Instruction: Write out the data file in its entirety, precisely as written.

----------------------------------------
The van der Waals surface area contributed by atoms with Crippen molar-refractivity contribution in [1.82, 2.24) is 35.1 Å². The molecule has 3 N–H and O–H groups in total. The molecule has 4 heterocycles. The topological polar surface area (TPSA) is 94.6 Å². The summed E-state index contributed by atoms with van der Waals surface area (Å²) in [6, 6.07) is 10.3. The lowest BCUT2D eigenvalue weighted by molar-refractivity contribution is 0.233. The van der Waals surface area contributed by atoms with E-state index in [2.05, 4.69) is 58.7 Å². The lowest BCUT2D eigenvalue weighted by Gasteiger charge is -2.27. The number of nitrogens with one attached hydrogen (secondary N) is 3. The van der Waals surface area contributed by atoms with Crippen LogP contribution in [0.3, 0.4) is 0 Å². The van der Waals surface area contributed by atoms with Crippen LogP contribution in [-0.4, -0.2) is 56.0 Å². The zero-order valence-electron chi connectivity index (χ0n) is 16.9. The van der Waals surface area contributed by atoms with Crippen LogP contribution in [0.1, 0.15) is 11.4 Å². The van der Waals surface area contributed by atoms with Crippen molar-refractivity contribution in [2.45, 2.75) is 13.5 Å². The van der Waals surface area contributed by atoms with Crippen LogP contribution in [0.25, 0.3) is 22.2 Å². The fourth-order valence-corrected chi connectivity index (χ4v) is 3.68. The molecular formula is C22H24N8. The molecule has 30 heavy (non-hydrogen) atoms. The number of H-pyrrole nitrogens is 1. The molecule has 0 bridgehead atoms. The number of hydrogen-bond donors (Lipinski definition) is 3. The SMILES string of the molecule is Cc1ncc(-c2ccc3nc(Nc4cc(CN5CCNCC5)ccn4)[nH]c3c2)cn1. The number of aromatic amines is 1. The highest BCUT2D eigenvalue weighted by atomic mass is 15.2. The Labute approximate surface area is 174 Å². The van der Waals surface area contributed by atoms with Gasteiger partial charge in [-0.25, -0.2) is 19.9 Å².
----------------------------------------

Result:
The van der Waals surface area contributed by atoms with Crippen molar-refractivity contribution in [1.82, 2.24) is 35.1 Å². The molecule has 3 N–H and O–H groups in total. The molecule has 4 heterocycles. The topological polar surface area (TPSA) is 94.6 Å². The summed E-state index contributed by atoms with van der Waals surface area (Å²) in [6, 6.07) is 10.3. The lowest BCUT2D eigenvalue weighted by molar-refractivity contribution is 0.233. The van der Waals surface area contributed by atoms with E-state index in [2.05, 4.69) is 58.7 Å². The lowest BCUT2D eigenvalue weighted by Gasteiger charge is -2.27. The number of nitrogens with one attached hydrogen (secondary N) is 3. The van der Waals surface area contributed by atoms with Crippen LogP contribution in [0.3, 0.4) is 0 Å². The van der Waals surface area contributed by atoms with Crippen LogP contribution in [-0.4, -0.2) is 56.0 Å². The zero-order valence-electron chi connectivity index (χ0n) is 16.9. The van der Waals surface area contributed by atoms with Crippen LogP contribution in [0.1, 0.15) is 11.4 Å². The van der Waals surface area contributed by atoms with Crippen molar-refractivity contribution in [2.45, 2.75) is 13.5 Å². The van der Waals surface area contributed by atoms with Crippen LogP contribution in [0.25, 0.3) is 22.2 Å². The fourth-order valence-corrected chi connectivity index (χ4v) is 3.68. The molecular formula is C22H24N8. The molecule has 30 heavy (non-hydrogen) atoms. The number of H-pyrrole nitrogens is 1. The molecule has 0 bridgehead atoms. The number of hydrogen-bond donors (Lipinski definition) is 3. The SMILES string of the molecule is Cc1ncc(-c2ccc3nc(Nc4cc(CN5CCNCC5)ccn4)[nH]c3c2)cn1. The number of aromatic amines is 1. The highest BCUT2D eigenvalue weighted by atomic mass is 15.2. The Labute approximate surface area is 174 Å². The van der Waals surface area contributed by atoms with Gasteiger partial charge in [-0.25, -0.2) is 19.9 Å².